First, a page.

Budget ills may allow only dreams of fields

PLAYING AROUND

Howard At Play

October 19, 2003|By LOWELL E. SUNDERLAND

OPENING MORE baseball diamonds and sorely needed fields for soccer and lacrosse at two new Howard County parks could be postponed by at least a year if the current local-government budget crunch worsens.

Gary J. Arthur, director of the county's Department of Recreation and Parks, said in an interview that if contingency plans the county executive has are needed to address the budget crisis, his department will not be able to staff crews needed to maintain the new fields.

They're being built in Glenwood's Western Regional Park and in Meadowbrook Park in Ellicott City.

Affected at Meadowbrook would be three baseball/softball diamonds and a large multi- purpose field under construction in the southeast quadrant of Route 100 and U.S. 29.

Three more diamonds in two multipurpose fields in the first phase of Western Regional Park would be affected, Arthur said.

As it is now, the fields are not expected to be finished until late next summer, timing that Arthur said also could be delayed if another severe winter compounds wet-ground problems that hampered crews this summer.

Any delay would hurt Western Howard County Youth Soccer and Western Howard County Baseball and Softball, recreation-level programs that have virtually exploded in enrollment in the past three years or so.

People in those programs, Arthur acknowledged, "have been waiting a long time, it's true, but they might have to wait another year. ... It's going to be a tough couple years coming up."

A shortage of school ball fields in the western county has forced many teams to offer few practice sessions, with teams able only to play games - not the best way to teach sports to children.

The Meadowbrook fields are intended to help youth and adult programs in the central part of the county.

Weather worries

It's difficult to discern from just driving the edges of Hobbit's Glen Golf Course, but Maryland's extended run of wet weather, which began about this time a year ago, is hampering renovation there.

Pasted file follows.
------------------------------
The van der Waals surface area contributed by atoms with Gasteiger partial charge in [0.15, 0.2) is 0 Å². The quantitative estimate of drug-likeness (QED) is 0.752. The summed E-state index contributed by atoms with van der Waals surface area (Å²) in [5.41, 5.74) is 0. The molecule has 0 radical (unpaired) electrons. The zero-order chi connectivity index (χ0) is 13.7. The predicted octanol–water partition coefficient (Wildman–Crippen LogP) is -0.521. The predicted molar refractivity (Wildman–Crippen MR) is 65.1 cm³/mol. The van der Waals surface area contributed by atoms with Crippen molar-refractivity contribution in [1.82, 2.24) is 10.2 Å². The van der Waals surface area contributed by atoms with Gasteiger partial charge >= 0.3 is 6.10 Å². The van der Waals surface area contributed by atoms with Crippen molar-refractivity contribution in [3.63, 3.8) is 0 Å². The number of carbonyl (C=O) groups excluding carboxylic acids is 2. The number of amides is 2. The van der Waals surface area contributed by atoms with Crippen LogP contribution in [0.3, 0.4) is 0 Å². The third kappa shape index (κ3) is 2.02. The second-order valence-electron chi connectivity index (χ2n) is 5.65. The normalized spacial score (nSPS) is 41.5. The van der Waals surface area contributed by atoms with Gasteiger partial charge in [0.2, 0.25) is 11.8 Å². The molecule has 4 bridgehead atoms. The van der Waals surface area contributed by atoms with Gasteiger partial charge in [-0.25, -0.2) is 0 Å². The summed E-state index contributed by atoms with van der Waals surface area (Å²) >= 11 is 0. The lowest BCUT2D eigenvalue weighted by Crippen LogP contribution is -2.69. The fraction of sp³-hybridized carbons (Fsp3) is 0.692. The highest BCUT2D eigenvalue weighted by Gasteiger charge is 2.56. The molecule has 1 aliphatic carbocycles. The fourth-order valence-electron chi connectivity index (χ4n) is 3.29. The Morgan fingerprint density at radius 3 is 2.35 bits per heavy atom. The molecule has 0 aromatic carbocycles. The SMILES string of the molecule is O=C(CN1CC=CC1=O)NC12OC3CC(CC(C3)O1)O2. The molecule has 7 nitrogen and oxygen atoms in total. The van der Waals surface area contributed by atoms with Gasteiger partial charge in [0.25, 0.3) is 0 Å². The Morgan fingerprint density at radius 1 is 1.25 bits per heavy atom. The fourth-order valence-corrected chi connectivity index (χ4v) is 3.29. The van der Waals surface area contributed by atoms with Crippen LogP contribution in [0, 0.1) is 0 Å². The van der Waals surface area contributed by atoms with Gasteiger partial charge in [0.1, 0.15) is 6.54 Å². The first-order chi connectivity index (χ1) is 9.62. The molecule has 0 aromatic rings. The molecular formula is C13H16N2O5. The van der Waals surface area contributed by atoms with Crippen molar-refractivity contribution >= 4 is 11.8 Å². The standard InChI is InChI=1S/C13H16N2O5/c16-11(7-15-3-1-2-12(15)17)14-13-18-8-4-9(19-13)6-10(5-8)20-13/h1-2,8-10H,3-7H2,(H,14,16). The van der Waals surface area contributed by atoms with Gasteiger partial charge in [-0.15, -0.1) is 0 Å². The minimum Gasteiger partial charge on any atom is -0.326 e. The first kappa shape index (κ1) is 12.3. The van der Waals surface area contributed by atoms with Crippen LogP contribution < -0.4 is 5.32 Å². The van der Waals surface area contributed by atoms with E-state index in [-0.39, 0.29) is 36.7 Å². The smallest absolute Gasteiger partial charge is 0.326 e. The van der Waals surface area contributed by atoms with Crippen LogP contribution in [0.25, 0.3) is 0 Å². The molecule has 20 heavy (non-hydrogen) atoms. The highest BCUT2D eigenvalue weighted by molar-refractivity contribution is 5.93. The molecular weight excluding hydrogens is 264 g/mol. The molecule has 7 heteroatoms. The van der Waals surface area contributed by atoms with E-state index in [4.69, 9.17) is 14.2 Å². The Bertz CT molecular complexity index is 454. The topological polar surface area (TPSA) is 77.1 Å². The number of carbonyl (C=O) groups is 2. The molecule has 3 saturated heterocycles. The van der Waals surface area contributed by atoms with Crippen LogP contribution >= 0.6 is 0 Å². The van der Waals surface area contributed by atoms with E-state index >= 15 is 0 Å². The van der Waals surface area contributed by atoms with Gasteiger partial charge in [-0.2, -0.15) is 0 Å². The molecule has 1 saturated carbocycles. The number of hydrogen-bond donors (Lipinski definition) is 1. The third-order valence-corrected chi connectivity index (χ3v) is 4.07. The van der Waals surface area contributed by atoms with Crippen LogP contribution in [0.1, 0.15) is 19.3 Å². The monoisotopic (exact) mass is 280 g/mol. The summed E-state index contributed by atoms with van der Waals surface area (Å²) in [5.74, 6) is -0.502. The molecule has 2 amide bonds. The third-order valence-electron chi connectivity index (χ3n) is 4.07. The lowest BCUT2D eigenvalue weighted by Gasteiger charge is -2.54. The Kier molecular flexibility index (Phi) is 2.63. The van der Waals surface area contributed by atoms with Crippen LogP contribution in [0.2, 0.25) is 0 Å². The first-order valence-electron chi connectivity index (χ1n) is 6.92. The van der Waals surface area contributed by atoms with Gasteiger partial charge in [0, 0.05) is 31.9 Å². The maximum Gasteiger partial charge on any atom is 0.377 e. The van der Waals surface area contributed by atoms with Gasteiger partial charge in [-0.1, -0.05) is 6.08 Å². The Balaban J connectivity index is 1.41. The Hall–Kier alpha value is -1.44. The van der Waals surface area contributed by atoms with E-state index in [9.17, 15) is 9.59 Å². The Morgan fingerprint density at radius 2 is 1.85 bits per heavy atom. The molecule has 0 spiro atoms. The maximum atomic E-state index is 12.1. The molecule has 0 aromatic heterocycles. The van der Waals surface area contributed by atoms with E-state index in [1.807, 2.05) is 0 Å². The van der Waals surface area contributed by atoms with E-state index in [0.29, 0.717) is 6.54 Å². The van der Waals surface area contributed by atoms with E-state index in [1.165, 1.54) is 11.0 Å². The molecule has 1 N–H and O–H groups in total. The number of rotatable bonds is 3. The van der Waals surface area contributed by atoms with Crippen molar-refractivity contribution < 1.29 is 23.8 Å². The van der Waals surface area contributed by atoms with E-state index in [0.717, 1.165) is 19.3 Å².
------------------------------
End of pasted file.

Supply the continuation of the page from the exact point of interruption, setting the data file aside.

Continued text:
"We are 60 days into the project ... and the work was only supposed to last 45 days," Bob Bellamy, the Columbia Park and Recreation Association's operations director, told course members this month.

"Construction was to have ended on Sept. 17. In that time, we've had 20 rain days, equaling 13.25 inches, causing 25 days of either no work or no meaningful work. The biggest problem has been the inability to transport material [stone and mix] to the greens site[s].

"The haul roads have been a muddy mess. They've resorted at times to pulling their trucks through these areas with chains and bulldozers."

To compound matters, Bellamy said, "rain has damaged several of the areas that we were preparing for the temporary greens [so the course could be used this fall and early winter], so we have to move them and start over again."

What this means is, probably, a later course opening time next spring.

"We would hope that it would be at least by June 1, but certainly can't be sure," Bellamy said.

Insider's job

We know all of you in amateur sports aren't accustomed to publicity. But if you're involved in leading participants in a winter sport in Howard County, we have a favor to ask:

Please think about people - coaches, players, parents, volunteers - who make your organization special and who deserve public notice. Think about programs you've devised that might be unique. Think about issues that others might have opinions about.

This applies to the larger organizations, too, including the $50 million-a-year Columbia Park and Recreation Association. It has some nice facilities and, we suspect, some excellent, competitive, amateur athletes - except that in 3 1/2 years of doing this column and page, no one in the association has voluntarily suggested a single member as noteworthy.

Don't be shy about this.

Call us at 410-332-6525, or shoot us an e-mail at lowell.sunderland@baltsun.com. We listen to all suggestions and welcome them.

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